There are thousands of waterfalls in Iceland; so many, in fact, the actual number is unknown! We’ve climbed to the top of and crossed over Iceland’s highest waterfall, we’ve been blasted with mist from Iceland’s most famous waterfall, and now we’ve visited Iceland’s most historic waterfall, Goðafoss.
We had spent the previous day traveling around Lake Mývatn by Super Jeep with Saga Travel, so we wanted to hit the road and see some of the sights of the North that are a little further afield. We checked the handy Vegagerdin.is website to see what the road conditions were like heading out to Dettifoss, Europe’s most powerful waterfall. We had passed the turnoff on our way to Lake Mývatn and the road was closed. Still showing closed, we decided to see Goðafoss instead. (See more tips for driving in Iceland in winter.)
Goðafoss in winter is spectacular and many locals confessed that they think winter is the most beautiful time to see it. Heavy snow blanketed the banks of the Skjálfandafljót River and larger than life icicles alternated with the rushing water across the 30 meter wide falls as blocks of ice plunged into the river below.
Like many things in Iceland, Goðafoss of course has a legend. As the story goes, in the year 1000 a local chieftain Þorgeir Ljósvetningagoði decided that Icelanders should adopt Christianity. He threw all of his statues of Pagan gods into the waterfall and the waterfall was appropriately named Goðafoss, which translates to the “waterfall of the gods”.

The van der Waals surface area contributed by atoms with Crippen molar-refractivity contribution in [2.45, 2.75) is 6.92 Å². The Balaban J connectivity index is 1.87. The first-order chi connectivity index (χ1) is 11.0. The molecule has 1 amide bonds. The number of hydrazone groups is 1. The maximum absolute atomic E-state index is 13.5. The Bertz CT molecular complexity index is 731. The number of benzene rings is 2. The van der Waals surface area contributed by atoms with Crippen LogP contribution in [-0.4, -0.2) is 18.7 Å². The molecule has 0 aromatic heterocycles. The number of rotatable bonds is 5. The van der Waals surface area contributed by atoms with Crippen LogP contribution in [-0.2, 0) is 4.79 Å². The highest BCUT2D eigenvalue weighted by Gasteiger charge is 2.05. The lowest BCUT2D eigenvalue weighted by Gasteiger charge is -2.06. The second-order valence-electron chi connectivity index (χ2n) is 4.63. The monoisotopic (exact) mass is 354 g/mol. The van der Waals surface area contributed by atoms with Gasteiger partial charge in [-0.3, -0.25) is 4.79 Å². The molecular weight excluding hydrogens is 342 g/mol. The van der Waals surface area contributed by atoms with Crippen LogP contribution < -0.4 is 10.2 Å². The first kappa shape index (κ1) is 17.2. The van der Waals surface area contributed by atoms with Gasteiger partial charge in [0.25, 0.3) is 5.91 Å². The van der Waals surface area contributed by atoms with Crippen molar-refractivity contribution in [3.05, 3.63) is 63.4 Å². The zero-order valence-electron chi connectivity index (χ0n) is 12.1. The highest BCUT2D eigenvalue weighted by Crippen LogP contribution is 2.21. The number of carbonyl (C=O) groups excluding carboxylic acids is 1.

We spent some time exploring the area along the river bank and up close to the falls, being careful because the heavy snow pretty much covered the ropes that warn not to go beyond that point. The heavy snow overhung the riverbank and getting just a little too close could end in disaster.
The Skjálfandafljót River is a glacial river and huge chunks of ice were piled up on both sides of the riverbank. Looking at photos of the river and Goðafoss in the summertime, we estimated that we were even standing atop part of the frozen river covered up by snow.
Know Before You Go
- The road leading from Mývatn to Goðafoss is on a grade and was quite icy. Be sure to check Vegagerdin.is for the current road conditions if visiting in winter.
- Goðafoss is located about 50km east of Akureyri and 49km west of Reykjalið; the turnoff for the car park is on the Ring Road about 300 meters past the bridge.
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